The final price tag for Carson Wentz is rather remarkable when you look at it from the big picture: Sam Bradford, Byron Maxwell, Kiko Alonso, a first-round selection in 2017, a second-round selection in 2018, a third-round selection in 2016 and $10.3 million in dead salary-cap space (for the Bradford and Maxwell contracts). If you figure that the value of the two other first-round picks involved in the maneuvering cancels each other out (the 2017 first-rounder they acquired from the Vikings for Bradford, and the opportunity cost of the No. 15 pick in the 2016 draft, which ultimately became Wentz)
SPORTS
September 8, 2016
Les Bowen: Can't be sure Wentz 'ready' I have a feeling there is a reason the Eagles haven't started a rookie quarterback in their opener since Davey O'Brien in 1939. And that reason is not that it's a brilliant new concept nobody ever considered before. I also have a feeling that the team made that trade with the Vikings, dispatching Sam Bradford to Minnesota, because the Eagles were getting back a first-round pick and a fourth-rounder that can be better if the Vikings are really good.
SPORTS
September 7, 2016 | By Les Bowen, STAFF WRITER
YOU GOT THE idea that the conversation was not a long one, when Doug Pederson called Chase Daniel to tell him Sam Bradford had been traded, but that this did not mean Daniel would become the Eagles' starting quarterback. Pederson didn't bring up 1999, he said - that being the year Andy Reid brought Pederson to Philadelphia to be his starting QB until Donovan McNabb was ready. Back then, Pederson was looking to prove he could be somebody's long-term starter, use the year as a platform to make his case with another team, and he thought he'd get more than nine games to do that.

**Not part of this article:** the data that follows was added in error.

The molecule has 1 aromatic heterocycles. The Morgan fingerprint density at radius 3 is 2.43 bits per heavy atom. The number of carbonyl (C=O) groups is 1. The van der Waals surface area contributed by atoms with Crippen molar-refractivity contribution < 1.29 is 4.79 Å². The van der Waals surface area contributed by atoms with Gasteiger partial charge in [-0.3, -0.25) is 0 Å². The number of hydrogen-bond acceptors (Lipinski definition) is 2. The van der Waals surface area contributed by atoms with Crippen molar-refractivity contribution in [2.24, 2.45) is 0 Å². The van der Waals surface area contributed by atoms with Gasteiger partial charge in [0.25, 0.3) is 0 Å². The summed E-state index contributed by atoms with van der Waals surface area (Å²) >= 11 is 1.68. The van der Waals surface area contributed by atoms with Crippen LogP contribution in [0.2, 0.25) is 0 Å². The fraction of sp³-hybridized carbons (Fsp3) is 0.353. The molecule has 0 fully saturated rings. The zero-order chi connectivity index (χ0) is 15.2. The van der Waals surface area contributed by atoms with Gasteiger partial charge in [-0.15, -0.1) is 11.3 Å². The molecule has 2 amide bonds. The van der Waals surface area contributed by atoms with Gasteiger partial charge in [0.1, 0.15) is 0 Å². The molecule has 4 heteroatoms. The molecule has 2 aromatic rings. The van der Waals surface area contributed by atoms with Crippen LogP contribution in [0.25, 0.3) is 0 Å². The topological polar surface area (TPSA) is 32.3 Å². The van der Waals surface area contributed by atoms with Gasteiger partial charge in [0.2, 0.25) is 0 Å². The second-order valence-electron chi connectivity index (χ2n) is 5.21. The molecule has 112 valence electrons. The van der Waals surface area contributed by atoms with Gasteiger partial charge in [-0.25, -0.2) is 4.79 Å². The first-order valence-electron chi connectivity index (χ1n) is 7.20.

SPORTS
August 14, 2016 | By Les Bowen, STAFF WRITER
WE ARE accustomed to the bubble-wrap philosophy of quarterbacking around these parts. It has been a very long time - maybe going back to the earliest days of linebacker-shouldered Donovan McNabb - since we have seen a coach smile and chuckle when asked about an Eagles QB getting upended. "Kind of loved it," Doug Pederson said late Thursday night, when asked about that midair cartwheel Carson Wentz performed after being hit in the legs by Tampa Bay's Javien Elliott. Wentz zipped 5 yards on a read-option around left end, needed 6 yards for the first down and couldn't quite get past Elliott, a rookie cornerback.
SPORTS
July 19, 2016 | By Paul Domowitch, Daily News Columnist